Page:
Dream of: 03 June 2002 "Crispie Creme"

I was pushing a lawnmower across the street from the Crispie Creme doughnut shop in Portsmouth, when my mother pulled up in a car. She was going to pick me up, but she had to go into a nearby grocery store first. I told her that while she was in the store I would go across the street and cut the grass in front of the Crispie Creme. She left and I pushed my lawnmower across the street.

I felt young, perhaps 20 years old. I was wearing a black tee shirt and on my right arm, from the elbow up half-way to the shoulder, I was wearing an elaborate piece of metal-work. The metal made me feel hip, almost futuristic. I liked the feel.

The grass in front of the Crispie Creme was rather long and shaggy. But as I began cutting, I wondered if it were proper for me to simply cut the grass there without being asked. I decided I would only cut a little in front, and not bother the large lot in back of the doughnut shop.

After cutting the grass all the way along the street in front of the shop, my lawnmower gave out; it began slowing down and making a whirring sound without actually cutting. I finally turned it off.

I decided as long as I was there I would go inside and buy some doughnuts. I wanted the white creme-filled variety. I was unsure whether to buy a half dozen or a dozen. They would probably be expensive, but I was in the mood to splurge a little.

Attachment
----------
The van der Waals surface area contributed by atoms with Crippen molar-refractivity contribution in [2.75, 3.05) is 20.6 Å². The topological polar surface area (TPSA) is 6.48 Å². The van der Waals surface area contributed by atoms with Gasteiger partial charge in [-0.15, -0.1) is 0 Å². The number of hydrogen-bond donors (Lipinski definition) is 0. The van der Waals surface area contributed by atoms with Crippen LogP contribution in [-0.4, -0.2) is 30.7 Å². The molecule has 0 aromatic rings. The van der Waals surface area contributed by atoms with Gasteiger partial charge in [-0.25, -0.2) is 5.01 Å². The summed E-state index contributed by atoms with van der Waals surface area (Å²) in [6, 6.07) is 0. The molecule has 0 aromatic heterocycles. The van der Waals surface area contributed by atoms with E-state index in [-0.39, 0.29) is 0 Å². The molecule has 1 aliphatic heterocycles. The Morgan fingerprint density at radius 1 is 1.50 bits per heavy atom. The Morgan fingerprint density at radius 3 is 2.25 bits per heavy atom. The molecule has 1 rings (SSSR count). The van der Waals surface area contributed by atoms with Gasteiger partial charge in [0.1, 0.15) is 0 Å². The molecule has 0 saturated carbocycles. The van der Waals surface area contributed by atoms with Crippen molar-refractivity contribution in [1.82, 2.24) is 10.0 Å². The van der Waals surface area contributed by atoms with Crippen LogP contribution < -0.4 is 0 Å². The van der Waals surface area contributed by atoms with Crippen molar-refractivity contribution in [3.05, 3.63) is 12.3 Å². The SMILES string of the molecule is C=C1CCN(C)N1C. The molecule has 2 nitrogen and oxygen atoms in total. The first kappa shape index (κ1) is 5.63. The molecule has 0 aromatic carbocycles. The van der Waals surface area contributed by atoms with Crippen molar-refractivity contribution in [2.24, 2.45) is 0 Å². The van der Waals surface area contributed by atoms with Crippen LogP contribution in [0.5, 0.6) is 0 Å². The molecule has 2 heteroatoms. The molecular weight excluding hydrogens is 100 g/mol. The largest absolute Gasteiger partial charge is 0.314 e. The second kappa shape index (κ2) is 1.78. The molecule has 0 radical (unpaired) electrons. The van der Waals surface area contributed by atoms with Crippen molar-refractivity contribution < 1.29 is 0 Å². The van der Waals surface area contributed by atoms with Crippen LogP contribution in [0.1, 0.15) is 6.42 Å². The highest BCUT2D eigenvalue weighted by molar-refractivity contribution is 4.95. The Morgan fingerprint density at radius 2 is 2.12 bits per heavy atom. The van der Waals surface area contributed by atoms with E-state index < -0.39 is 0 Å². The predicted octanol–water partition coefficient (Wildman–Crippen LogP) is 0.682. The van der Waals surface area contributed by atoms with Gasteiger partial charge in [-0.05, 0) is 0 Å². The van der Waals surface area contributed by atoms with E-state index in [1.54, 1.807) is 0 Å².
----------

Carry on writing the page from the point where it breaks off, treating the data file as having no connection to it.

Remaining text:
I walked inside. On the wall in front of me were written in bold letters the words "Crispie Creme." But I had noticed the words hadn't been on the outside of the shop. A woman behind the counter greeted me. I asked her how much the white creme-filled doughnuts were and she told me they were about sixty-seven cents apiece. I told her to give me a dozen. I then said something about the "Crispie Creme," and she corrected me, saying the place was no longer called "Crispie Creme."

I questioned her and a dialogue ensued between us wherein she explained she had lost the right to use the words Crispie Creme to the national corporation which went by that name; she was only allowed to have the small sign inside the shop. I was surprised. I thought about how this shop had been called the Crispie Creme for as long as I could remember, back before I even went to high school. How could the national corporation simply take away the name? She tried to explain that she had been in a lawsuit and had lost; but I still didn't understand how she could have lost the name after having had it for so long. Finally, however, I concluded that she had never registered the name. But the loss of the name still didn't make good sense.

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